One of the more popular events at the American Association of Safety Engineers’ annual conference is the Executive Summit panel, which gives attendees a chance to hear how CEOs, presidents and vice presidents from a range of industries view safety.
The two-million-square-foot Kay Bailey Convention Center in Dallas, Texas is bustling with activity, with thousands of safety professionals in town for the American Association of Safety Engineers’ Safety 2015 sorting out their schedules and heading to various sessions.
Is your mind working for you or against you? That’s one of the questions being posed to attendees of Safety 2015 going on in Dallas, by a speaker who says positive intelligence can help people achieve their peak performance.
OSHA last week issued a notice of proposed rulemaking to update its general industry, shipyard employment, marine terminals, longshoring, and construction eye and face protection standards by incorporating by reference the three most recent versions of the American National Standards Institute Occupational and Educational Eye and Face Protection standard.
In an age where academic degrees may be literally printed from home, some experts are calling for the development of minimum requirements to accredit academic programs in the occupational safety and health (OSH) profession.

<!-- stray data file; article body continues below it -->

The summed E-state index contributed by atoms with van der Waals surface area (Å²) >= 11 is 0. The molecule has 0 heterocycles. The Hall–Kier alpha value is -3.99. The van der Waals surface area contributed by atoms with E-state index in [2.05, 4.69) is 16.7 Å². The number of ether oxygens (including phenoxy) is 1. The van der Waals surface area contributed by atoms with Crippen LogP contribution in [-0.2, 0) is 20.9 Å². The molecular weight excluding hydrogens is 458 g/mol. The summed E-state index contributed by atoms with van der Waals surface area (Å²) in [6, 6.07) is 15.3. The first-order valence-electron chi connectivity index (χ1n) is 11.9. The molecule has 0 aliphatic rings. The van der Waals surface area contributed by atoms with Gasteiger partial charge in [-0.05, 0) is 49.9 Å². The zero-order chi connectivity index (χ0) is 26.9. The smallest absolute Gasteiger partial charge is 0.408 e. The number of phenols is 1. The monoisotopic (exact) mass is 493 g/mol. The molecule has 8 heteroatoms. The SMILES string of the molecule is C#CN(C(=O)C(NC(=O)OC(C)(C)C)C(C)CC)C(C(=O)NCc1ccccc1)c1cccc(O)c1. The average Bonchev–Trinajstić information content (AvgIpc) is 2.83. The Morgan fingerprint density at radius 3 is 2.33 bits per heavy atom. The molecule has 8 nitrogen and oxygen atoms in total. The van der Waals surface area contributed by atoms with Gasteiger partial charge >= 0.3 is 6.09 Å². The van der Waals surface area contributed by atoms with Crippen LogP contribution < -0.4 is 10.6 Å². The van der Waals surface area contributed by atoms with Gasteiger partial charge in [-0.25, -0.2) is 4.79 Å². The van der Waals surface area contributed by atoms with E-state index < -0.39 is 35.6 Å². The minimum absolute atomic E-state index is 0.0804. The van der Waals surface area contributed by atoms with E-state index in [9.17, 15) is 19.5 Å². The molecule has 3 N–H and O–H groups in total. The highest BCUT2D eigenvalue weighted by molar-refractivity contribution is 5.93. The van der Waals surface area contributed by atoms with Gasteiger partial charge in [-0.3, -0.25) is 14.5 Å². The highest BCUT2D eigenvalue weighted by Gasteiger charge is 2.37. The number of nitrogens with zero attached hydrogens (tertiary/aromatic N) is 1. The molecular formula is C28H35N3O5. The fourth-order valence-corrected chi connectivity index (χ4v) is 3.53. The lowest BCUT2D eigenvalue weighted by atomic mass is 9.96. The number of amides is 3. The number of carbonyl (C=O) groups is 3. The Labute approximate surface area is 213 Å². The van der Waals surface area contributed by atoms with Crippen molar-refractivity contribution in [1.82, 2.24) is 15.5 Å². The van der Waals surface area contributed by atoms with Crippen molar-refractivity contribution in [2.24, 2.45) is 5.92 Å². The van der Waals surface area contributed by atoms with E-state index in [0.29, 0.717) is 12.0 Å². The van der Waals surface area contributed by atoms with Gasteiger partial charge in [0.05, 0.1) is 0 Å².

In addition to providing opportunities to network with EHS colleagues, the midday meals at Safety 2015 in Dallas June 7-10 will offer some additional benefits. Additional fee and/or pre-registration is required for some sessions.
Safety professionals who are heading to Texas June 7-9 for the American Society of Safety Engineers’ (ASSE) Safety 2015 convention will do some networking over Texas-sized BBQ of brisket, ribs and chicken (with all the fixin’s) at Eddie Deen’s Ranch, a downtown Dallas fixture.
Top executives from the energy, construction and entertainment sectors will be among the participants at this year’s Safety 2015 Executive Summit Panel, which lets convention attendees hear how corporate leaders feel about important safety issues.
Mentors help ease learning curve for new safety hires
December 8, 2014
Companies that support a robust mentor program for new safety employees are more apt to reduce the learning curve they face and retain their services longer, an important feat considering competition to keep them will rise with an estimated 25,000 safety practitioners retiring by 2016.